Sonja Emilie Wallenberg, dau
A train ferry is a ship designed to carry railway vehicles. One level of the ship is fitted with railway tracks, the vessel has a door at the front and/or rear to give access to the wharves. In the United States, train ferries are sometimes referred to as "car ferries", as distinguished from "auto ferries" used to transport automobiles; the wharf has a ramp, a linkspan or "apron", balanced by weights, that connects the railway proper to the ship, allowing for the water level to rise and fall with the tides. While railway vehicles can be and are shipped on the decks or in the holds of ordinary ships, purpose-built train ferries can be loaded and unloaded by roll-on/roll-off as several vehicles can be loaded or unloaded at once. A train ferry, a barge is called a car float or rail barge. An early train ferry was established as early as 1833 by the Kirkintilloch Railway. To extend the line over the Forth and Clyde Canal in Scotland, the company began operating a wagon ferry to transport the rolling stock over the canal.
In April 1836, the first railroad car ferry in the U. S. Susquehanna, entered service on the Susquehanna River between Havre de Grace and Perryville, Maryland; the first modern train ferry was Leviathan, built in 1849. The Edinburgh and Newhaven Railway was formed in 1842 and the company wished to extend the East Coast Main Line further north to Dundee and Aberdeen; as bridge technology was not yet capable enough to provide adequate support for the crossing over the Firth of Forth, five miles across, a different solution had to be found for the transport of goods, where efficiency was key. The company hired the up-and-coming civil engineer Thomas Bouch who argued for a train ferry with an efficient roll-on roll-off mechanism to maximise the efficiency of the system. Custom-built ferries were to be built, with railway lines and matching harbour facilities at both ends to allow the rolling stock to drive on and off the boat. To compensate for the changing tides, adjustable ramps were positioned at the harbours and the gantry structure height was varied by moving it along the slipway.
The wagons were loaded off with the use of stationary steam engines. Although others had had similar ideas, it was Bouch who first put them into effect, did so with an attention to detail; this led a subsequent President of the Institution of Civil Engineers to settle any dispute over priority of invention with the observation that "there was little merit in a simple conception of this kind, compared with a work carried out in all its details, brought to perfection."The company was persuaded to install this train ferry service for the transportation of goods wagons across the Firth of Forth from Burntisland in Fife to Granton. The ferry itself was built by a partner of the firm Grainger and Miller; the service commenced on 3 February 1850. It was called "The Floating Railway" and intended as a temporary measure until the railway could build a bridge, but this was not opened until 1890, its construction delayed in part by repercussions from the catastrophic failure of Thomas Bouch's Tay Rail Bridge.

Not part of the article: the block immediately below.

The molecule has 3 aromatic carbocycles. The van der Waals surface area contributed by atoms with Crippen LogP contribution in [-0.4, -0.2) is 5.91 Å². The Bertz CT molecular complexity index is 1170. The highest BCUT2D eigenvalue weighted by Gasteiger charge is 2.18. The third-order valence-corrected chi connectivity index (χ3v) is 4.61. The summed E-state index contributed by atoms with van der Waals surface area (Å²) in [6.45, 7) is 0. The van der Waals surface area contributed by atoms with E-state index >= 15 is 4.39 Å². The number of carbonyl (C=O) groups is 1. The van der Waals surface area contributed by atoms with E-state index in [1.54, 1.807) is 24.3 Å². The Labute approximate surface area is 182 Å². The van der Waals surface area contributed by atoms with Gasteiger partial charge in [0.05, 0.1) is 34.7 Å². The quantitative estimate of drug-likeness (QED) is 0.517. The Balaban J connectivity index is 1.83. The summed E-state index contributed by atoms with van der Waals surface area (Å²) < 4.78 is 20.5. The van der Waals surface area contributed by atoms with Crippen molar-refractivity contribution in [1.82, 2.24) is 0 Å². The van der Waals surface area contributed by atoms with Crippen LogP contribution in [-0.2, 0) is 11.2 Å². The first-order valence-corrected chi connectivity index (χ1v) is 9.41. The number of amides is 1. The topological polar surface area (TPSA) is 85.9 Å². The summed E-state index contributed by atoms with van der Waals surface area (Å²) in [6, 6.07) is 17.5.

The largest train ferry built is MS Skåne on the Trelleborg-Rostock route, built in 1998, 200 meters long, 29 meters wide, with six tracks plus two on an elevator to the lower deck, having a total length of track of 1,110 meters. Train ferries sink because of sea hazards, although they have some weaknesses linked to the nature of transporting trains "on rail" on a ship; these weaknesses include: Trains are loaded at a rather high level, making the ship top-heavy. The train deck is difficult to compartmentalise, so that sloshing flood water can destabilise the ship; the sea doors where the trains go in and out are a weakness if placed at the rear of the ship. The train carriages need to be secured lest they break away and roll around on long, open-water routes; the Ann Arbor Railroad of Michigan developed a system of making cars secure, adopted by many other lines. Screw jacks were placed on the corners of the railcar and the car was raised to take its weight off of its wheels. Chains and turnbuckles were hooked onto the rails and tightened.
Clamps were placed behind the wheels on the rails. Deckhands engaged in continual tightening of the gear during the crossing; this system held the cars in place when the ship encountered rough weather. Some accidents have occurred at the slip during loading. Train ferries list when heavy cars are loaded onto a track on one side while the other side is empty. Normal procedure was to load half of a track on one side, all of the track on the other side, the rest of the original track. If this procedure was not followed, results could be disastrous. In 1909, SS Ann Arbor No. 4 capsized in its slip in Manistique, Michigan when a switching crew put eight cars of iron ore on its portside tracks. The crew got off without loss of life; the Japanese train ferry, Toya Maru, sank during typhoon Marie on 26 September 1954, killing more than a thousand. Four other train ferries, Seikan maru No.11, Kitami Maru, Tokachi Maru and Hidaka Maru sank on that day. At the time, Japanese train ferries did not have a rear sea-gate, because engineers believed that in-rushing water would flow out again and would not pose a danger.